Setbacks for the populist Five Star movement in Italy, alongside the prospect of a landslide win for new French president Emmanuel Macron’s En Marche party in parliamentary elections, should have provided a decent backdrop for a positive day in European markets yesterday.
But while bond markets reacted well, equity markets slid back sharply as a certain amount of risk-aversion took over. The decline in tech stocks over the past couple of days has been the primary driver of equity market weakness, after a Goldman Sachs note that asked the question “Is FANG mispriced?". This seems a fair question given that these tech behemoths have pretty much driven the entire rally in the Nasdaq and S&P 500 this year. Five companies, namely Facebook, Amazon, Apple, Microsoft and Google parent Alphabet, have added $600bn worth of that value, while Netflix and NVidia have also been caught in the updraft, as the note prompted some profit-taking following parabolic gains over the last two years.
The pound also had a bad day, dragged lower on continuing political uncertainty, and speculation that the new UK government would be hobbled, not only by its lack of a majority, but also by a weakened leader. If Theresa May is to survive as prime minister over the next few days, it's likely to be only because no-one else wants the job. This comes at a time when it's likely to be difficult to get anything other than a so-called soft Brexit deal done without running the risk of a new vote, which the Conservatives might well lose.
While the Conservative party wrestle with their own internal politics, it was also noticeable that the Labour party weren’t able to agree a consistent party line on Brexit either yesterday, reinforcing the difficulties of selling a consensus across both the two main parties.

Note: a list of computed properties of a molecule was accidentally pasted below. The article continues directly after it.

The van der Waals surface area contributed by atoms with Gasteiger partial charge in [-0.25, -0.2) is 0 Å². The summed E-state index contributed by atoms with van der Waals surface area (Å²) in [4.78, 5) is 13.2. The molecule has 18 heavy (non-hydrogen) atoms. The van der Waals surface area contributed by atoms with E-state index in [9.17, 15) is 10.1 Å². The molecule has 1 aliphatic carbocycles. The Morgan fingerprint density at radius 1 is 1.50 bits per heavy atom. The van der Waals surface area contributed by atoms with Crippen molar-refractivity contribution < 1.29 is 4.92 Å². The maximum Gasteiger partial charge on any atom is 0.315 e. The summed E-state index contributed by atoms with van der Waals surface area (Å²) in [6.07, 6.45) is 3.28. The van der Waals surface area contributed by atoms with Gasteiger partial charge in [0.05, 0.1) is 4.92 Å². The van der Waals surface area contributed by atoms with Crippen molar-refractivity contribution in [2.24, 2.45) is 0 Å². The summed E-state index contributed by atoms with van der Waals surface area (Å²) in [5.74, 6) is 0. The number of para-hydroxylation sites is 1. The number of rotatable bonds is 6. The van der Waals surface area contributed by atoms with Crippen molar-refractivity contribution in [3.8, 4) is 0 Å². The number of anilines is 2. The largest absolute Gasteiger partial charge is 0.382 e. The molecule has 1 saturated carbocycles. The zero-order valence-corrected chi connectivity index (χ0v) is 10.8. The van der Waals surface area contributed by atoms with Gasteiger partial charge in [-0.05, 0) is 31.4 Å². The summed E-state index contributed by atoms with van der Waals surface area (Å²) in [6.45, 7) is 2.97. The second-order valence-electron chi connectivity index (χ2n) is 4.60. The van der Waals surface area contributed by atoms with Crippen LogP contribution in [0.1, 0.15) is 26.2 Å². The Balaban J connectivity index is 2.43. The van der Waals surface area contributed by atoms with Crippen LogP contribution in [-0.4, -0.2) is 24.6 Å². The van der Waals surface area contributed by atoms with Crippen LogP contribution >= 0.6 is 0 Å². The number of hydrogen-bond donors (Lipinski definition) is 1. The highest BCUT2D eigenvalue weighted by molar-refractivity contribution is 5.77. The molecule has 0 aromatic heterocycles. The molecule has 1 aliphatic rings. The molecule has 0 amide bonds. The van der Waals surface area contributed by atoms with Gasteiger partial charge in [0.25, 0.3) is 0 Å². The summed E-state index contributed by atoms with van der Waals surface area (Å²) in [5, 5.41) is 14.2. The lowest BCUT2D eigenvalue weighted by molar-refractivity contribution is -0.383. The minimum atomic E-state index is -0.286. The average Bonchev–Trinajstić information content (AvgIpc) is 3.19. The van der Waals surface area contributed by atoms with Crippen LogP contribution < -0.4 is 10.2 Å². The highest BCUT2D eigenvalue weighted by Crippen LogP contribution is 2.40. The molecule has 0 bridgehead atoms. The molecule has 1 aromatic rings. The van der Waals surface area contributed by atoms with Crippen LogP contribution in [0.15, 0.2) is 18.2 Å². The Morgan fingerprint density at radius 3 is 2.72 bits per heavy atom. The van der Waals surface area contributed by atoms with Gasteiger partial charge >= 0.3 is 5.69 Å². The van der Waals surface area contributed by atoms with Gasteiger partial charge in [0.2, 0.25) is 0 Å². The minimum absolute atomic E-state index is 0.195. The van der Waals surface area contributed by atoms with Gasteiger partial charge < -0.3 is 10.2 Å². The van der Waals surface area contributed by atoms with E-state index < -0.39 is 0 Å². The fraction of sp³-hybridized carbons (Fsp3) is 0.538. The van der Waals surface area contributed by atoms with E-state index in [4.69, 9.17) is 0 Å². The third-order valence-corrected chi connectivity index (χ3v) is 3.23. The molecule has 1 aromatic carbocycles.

UK economy in focus
Away from the politics we get to look under the bonnet of the UK economy this week, at a time when there is rising evidence that the UK consumer, having enjoyed a post-Brexit shopping spree, is now scaling back as inflation starts to eat away at average earnings.
Having started this year at 1.8%, CPI inflation hit 2.7% in April and looks set to stay at this level in the latest May numbers, which are due out later this morning. Core prices have also jumped sharply since the beginning of the year, from 1.6% to 2.4% in April, though we are expected to see a slight moderation in the May's numbers to 2.3%.
There could be a silver lining given recent falls in oil prices, which might suggest that we’ve seen a short-term plateau as prices start to fall back. Input prices in the last few months have shown some signs of dropping, and in both the US and the EU, inflation has shown signs of falling back, which would be good news for hard-pressed consumers when wages are currently lagging behind.
EUR/USD – starting to look a little soft having failed to push up to the November highs at 1.1300. Having already seen a pull back to the 1.1170 area, a break below 1.1150 could well see a move back to the 1.1020 area.
GBP/USD – looking a touch heavy and while below the 1.2750 level the risk remains for a back towards the 200 day MA at 1.2580, with potential to fall even lower towards 1.2380. We need to see a recovery back through the 1.2830 area to stabilise and reopen the potential for a move back above 1.2920.
EUR/GBP – currently finding resistance at the 0.8860/70 area but remains on course for a possible move towards the 0.8920 area. We need to hold above the 0.8720 area for this to unfold or run the risk of a move back to the 0.8650 area.
USD/JPY – currently struggling to close above the 200 day MA at 110.60 and while it does so the risk remains for a move back to the 109.10 level seen last week. We need to see a close above the 200 day MA at 110.60 to argue for a retest of the 111.60 level.
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